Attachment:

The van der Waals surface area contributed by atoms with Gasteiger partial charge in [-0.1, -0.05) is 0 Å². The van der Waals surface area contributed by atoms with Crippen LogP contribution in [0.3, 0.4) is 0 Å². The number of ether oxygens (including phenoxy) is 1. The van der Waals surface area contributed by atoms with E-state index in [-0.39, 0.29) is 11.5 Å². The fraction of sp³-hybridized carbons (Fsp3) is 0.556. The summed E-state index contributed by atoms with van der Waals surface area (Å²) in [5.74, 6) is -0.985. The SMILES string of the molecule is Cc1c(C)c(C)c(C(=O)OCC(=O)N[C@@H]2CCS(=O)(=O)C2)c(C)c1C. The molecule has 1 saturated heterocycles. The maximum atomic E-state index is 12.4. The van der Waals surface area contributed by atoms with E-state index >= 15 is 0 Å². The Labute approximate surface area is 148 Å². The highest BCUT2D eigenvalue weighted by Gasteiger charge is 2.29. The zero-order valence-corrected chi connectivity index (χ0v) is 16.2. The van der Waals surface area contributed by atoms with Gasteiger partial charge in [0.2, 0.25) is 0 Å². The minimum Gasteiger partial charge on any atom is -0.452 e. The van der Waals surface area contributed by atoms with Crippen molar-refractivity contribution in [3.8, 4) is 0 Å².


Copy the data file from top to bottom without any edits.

The van der Waals surface area contributed by atoms with Gasteiger partial charge in [-0.1, -0.05) is 0 Å². The van der Waals surface area contributed by atoms with Crippen LogP contribution in [0.3, 0.4) is 0 Å². The number of ether oxygens (including phenoxy) is 1. The van der Waals surface area contributed by atoms with E-state index in [-0.39, 0.29) is 11.5 Å². The fraction of sp³-hybridized carbons (Fsp3) is 0.556. The summed E-state index contributed by atoms with van der Waals surface area (Å²) in [5.74, 6) is -0.985. The SMILES string of the molecule is Cc1c(C)c(C)c(C(=O)OCC(=O)N[C@@H]2CCS(=O)(=O)C2)c(C)c1C. The molecule has 1 saturated heterocycles. The maximum atomic E-state index is 12.4. The van der Waals surface area contributed by atoms with E-state index >= 15 is 0 Å². The Labute approximate surface area is 148 Å². The highest BCUT2D eigenvalue weighted by Gasteiger charge is 2.29. The zero-order valence-corrected chi connectivity index (χ0v) is 16.2. The van der Waals surface area contributed by atoms with Gasteiger partial charge in [0.2, 0.25) is 0 Å². The minimum Gasteiger partial charge on any atom is -0.452 e. The van der Waals surface area contributed by atoms with Crippen molar-refractivity contribution in [3.8, 4) is 0 Å².